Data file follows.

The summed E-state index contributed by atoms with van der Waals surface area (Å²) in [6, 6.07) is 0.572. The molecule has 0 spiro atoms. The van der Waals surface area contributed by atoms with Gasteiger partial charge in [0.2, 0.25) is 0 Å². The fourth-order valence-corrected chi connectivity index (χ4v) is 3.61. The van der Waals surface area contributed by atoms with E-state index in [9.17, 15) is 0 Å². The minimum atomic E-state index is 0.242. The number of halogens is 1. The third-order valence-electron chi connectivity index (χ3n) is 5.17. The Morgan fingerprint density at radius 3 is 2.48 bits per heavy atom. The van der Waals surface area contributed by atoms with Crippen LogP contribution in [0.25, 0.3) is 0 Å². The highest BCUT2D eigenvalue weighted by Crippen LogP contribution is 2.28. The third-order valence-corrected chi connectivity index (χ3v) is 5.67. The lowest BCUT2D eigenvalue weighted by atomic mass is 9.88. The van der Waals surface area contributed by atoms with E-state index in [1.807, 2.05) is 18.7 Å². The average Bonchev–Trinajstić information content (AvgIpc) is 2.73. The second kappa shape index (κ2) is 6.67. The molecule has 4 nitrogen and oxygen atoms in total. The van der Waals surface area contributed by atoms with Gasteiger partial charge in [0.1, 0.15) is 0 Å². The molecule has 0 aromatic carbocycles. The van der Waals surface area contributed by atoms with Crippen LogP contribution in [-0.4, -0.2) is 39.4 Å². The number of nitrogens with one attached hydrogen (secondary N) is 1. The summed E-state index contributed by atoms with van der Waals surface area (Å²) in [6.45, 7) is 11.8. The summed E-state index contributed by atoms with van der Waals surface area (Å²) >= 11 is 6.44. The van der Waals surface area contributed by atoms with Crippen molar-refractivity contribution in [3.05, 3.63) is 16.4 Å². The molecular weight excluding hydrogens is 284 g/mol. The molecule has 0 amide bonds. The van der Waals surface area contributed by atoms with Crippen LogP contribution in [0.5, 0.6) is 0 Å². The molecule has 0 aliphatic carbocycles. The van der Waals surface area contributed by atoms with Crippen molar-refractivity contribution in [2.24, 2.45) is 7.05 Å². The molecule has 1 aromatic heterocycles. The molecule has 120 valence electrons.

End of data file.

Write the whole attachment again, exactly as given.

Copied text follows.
The summed E-state index contributed by atoms with van der Waals surface area (Å²) in [6, 6.07) is 0.572. The molecule has 0 spiro atoms. The van der Waals surface area contributed by atoms with Gasteiger partial charge in [0.2, 0.25) is 0 Å². The fourth-order valence-corrected chi connectivity index (χ4v) is 3.61. The van der Waals surface area contributed by atoms with E-state index in [9.17, 15) is 0 Å². The minimum atomic E-state index is 0.242. The number of halogens is 1. The third-order valence-electron chi connectivity index (χ3n) is 5.17. The Morgan fingerprint density at radius 3 is 2.48 bits per heavy atom. The van der Waals surface area contributed by atoms with Crippen LogP contribution in [0.25, 0.3) is 0 Å². The highest BCUT2D eigenvalue weighted by Crippen LogP contribution is 2.28. The third-order valence-corrected chi connectivity index (χ3v) is 5.67. The lowest BCUT2D eigenvalue weighted by atomic mass is 9.88. The van der Waals surface area contributed by atoms with E-state index in [1.807, 2.05) is 18.7 Å². The average Bonchev–Trinajstić information content (AvgIpc) is 2.73. The second kappa shape index (κ2) is 6.67. The molecule has 4 nitrogen and oxygen atoms in total. The van der Waals surface area contributed by atoms with Gasteiger partial charge in [0.1, 0.15) is 0 Å². The molecule has 0 aromatic carbocycles. The van der Waals surface area contributed by atoms with Crippen LogP contribution in [-0.4, -0.2) is 39.4 Å². The number of nitrogens with one attached hydrogen (secondary N) is 1. The summed E-state index contributed by atoms with van der Waals surface area (Å²) in [6.45, 7) is 11.8. The summed E-state index contributed by atoms with van der Waals surface area (Å²) >= 11 is 6.44. The van der Waals surface area contributed by atoms with Crippen molar-refractivity contribution in [3.05, 3.63) is 16.4 Å². The molecular weight excluding hydrogens is 284 g/mol. The molecule has 0 amide bonds. The van der Waals surface area contributed by atoms with Crippen LogP contribution in [0.5, 0.6) is 0 Å². The molecule has 0 aliphatic carbocycles. The van der Waals surface area contributed by atoms with Crippen molar-refractivity contribution in [2.24, 2.45) is 7.05 Å². The molecule has 1 aromatic heterocycles. The molecule has 120 valence electrons.